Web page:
Proponents of preregistration argue that, among other benefits, it improves the diagnosticity of statistical tests. In the strong version of this argument, preregistration does this by solving statistical problems, such as family-wise error rates. In the weak version, it nudges people to think more deeply about their theories, methods, and analyses. We argue against both: the diagnosticity of statistical tests depend entirely on how well statistical models map onto underlying theories, and so improving statistical techniques does little to improve theories when the mapping is weak. There is also little reason to expect that preregistration will spontaneously help researchers to develop better theories (and, hence, better methods and analyses).
The book is associated with the lsr package on CRAN and GitHub. The package is probably okay for many introductory teaching purposes, but some care is required. The package does have some limitations (e.g., the etaSquared function does strange things for unbalanced ANOVA designs), and it has not been updated in a while.
Learning Statistics with R covers the contents of an introductory statistics class, as typically taught to undergraduate psychology students, focusing on the use of the R statistical software. The book discusses how to get started in R as well as giving an introduction to data manipulation and writing scripts. From a statistical perspective, the book discusses descriptive statistics and graphing first, followed by chapters on probability theory, sampling and estimation, and null hypothesis testing. After introducing the theory, the book covers the analysis of contingency tables, t-tests, ANOVAs and regression. Bayesian statistics are covered at the end of the book.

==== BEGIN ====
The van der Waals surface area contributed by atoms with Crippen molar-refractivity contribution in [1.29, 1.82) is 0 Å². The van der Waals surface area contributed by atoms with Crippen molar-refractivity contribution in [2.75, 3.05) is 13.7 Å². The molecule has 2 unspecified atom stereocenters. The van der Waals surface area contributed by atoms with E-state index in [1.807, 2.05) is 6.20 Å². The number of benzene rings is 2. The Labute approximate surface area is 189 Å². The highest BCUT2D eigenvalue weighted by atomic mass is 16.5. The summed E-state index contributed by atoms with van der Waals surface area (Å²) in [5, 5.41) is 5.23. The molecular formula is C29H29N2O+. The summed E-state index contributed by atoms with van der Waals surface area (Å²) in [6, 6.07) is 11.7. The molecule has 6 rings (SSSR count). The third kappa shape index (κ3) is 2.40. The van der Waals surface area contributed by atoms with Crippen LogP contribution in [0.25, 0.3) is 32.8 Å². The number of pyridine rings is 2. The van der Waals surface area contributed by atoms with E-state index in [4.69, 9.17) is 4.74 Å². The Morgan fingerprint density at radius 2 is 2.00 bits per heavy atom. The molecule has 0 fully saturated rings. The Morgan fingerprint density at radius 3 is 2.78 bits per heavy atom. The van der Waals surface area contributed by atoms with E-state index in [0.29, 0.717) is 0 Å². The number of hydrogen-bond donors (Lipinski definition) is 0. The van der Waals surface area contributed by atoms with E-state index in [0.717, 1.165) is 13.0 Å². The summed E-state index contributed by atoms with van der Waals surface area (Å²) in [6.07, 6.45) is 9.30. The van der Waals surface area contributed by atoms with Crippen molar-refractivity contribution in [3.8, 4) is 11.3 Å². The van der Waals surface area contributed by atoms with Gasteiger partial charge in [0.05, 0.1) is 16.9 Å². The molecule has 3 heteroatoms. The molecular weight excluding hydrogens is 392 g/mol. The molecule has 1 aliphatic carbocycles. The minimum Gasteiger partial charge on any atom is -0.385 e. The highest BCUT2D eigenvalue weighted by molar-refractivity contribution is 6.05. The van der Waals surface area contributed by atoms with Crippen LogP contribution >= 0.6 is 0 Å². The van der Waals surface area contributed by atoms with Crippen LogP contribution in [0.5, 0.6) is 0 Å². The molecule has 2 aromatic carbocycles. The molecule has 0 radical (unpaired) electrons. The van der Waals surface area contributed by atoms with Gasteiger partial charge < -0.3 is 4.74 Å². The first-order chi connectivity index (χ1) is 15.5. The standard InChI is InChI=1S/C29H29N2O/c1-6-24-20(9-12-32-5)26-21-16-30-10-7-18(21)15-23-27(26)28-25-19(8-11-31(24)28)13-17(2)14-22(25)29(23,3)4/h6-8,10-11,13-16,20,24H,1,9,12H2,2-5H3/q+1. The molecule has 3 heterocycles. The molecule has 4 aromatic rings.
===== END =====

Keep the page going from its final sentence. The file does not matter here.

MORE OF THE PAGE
This is an archived version of a blog post on preregistration. The first half of the post argues that there is not a strong justification for preregistration as a tool to solve problems with statistical inference (p-hacking); the second half argues that preregistration has a stronger justification as one tool (among many) that can aid scientists in documenting our projects.
Current attempts at methodological reform in sciences come in response to an overall lack of rigor in methodological and scientific practices in experimental sciences. However, some of these reform attempts suffer from the same mistakes and over-generalizations they purport to address. Considering the costs of allowing false claims to become canonized, we argue for more rigor and nuance in methodological reform. By way of example, we present a formal analysis of three common claims in the metascientific literature: (a) that reproducibility is the cornerstone of science; (b) that data must not be used twice in any analysis; and (c) that exploratory projects are characterized by poor statistical practice. We show that none of these three claims are correct in general and we explore when they do and do not hold.